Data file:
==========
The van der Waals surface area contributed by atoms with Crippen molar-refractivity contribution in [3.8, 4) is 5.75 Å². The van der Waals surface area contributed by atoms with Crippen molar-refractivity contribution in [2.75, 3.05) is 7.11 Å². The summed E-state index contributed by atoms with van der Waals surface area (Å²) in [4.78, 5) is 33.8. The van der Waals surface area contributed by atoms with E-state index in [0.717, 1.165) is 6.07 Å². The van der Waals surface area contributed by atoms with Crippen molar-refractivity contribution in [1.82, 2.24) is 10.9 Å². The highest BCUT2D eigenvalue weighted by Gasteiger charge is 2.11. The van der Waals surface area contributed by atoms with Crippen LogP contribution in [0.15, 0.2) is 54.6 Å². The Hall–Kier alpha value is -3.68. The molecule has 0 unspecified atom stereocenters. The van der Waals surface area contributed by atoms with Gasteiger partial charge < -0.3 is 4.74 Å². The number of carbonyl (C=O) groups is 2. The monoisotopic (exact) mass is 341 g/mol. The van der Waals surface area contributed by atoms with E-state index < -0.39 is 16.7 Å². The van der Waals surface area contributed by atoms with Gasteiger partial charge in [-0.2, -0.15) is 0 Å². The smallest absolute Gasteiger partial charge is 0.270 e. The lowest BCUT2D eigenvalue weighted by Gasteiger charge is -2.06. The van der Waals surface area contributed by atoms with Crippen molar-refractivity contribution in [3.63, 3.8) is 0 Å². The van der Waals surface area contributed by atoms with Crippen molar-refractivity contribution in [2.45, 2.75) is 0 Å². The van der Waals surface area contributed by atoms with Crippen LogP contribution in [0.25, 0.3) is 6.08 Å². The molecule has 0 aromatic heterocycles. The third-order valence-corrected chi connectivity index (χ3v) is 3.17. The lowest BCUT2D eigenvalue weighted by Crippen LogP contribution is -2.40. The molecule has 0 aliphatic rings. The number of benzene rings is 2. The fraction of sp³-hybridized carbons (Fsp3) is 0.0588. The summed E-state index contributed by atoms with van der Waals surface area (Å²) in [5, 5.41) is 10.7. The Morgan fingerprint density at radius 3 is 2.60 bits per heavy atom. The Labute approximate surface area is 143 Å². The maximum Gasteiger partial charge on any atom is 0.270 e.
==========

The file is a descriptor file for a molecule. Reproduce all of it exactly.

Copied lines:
The van der Waals surface area contributed by atoms with Crippen molar-refractivity contribution in [3.8, 4) is 5.75 Å². The van der Waals surface area contributed by atoms with Crippen molar-refractivity contribution in [2.75, 3.05) is 7.11 Å². The summed E-state index contributed by atoms with van der Waals surface area (Å²) in [4.78, 5) is 33.8. The van der Waals surface area contributed by atoms with E-state index in [0.717, 1.165) is 6.07 Å². The van der Waals surface area contributed by atoms with Crippen molar-refractivity contribution in [1.82, 2.24) is 10.9 Å². The highest BCUT2D eigenvalue weighted by Gasteiger charge is 2.11. The van der Waals surface area contributed by atoms with Crippen LogP contribution in [0.15, 0.2) is 54.6 Å². The Hall–Kier alpha value is -3.68. The molecule has 0 unspecified atom stereocenters. The van der Waals surface area contributed by atoms with Gasteiger partial charge < -0.3 is 4.74 Å². The number of carbonyl (C=O) groups is 2. The monoisotopic (exact) mass is 341 g/mol. The van der Waals surface area contributed by atoms with E-state index < -0.39 is 16.7 Å². The van der Waals surface area contributed by atoms with Gasteiger partial charge in [-0.2, -0.15) is 0 Å². The smallest absolute Gasteiger partial charge is 0.270 e. The lowest BCUT2D eigenvalue weighted by Gasteiger charge is -2.06. The van der Waals surface area contributed by atoms with Crippen molar-refractivity contribution in [3.63, 3.8) is 0 Å². The van der Waals surface area contributed by atoms with Crippen molar-refractivity contribution in [2.45, 2.75) is 0 Å². The van der Waals surface area contributed by atoms with Crippen LogP contribution in [0.25, 0.3) is 6.08 Å². The molecule has 0 aromatic heterocycles. The third-order valence-corrected chi connectivity index (χ3v) is 3.17. The lowest BCUT2D eigenvalue weighted by Crippen LogP contribution is -2.40. The molecule has 0 aliphatic rings. The number of benzene rings is 2. The fraction of sp³-hybridized carbons (Fsp3) is 0.0588. The summed E-state index contributed by atoms with van der Waals surface area (Å²) in [5, 5.41) is 10.7. The Morgan fingerprint density at radius 3 is 2.60 bits per heavy atom. The Labute approximate surface area is 143 Å². The maximum Gasteiger partial charge on any atom is 0.270 e.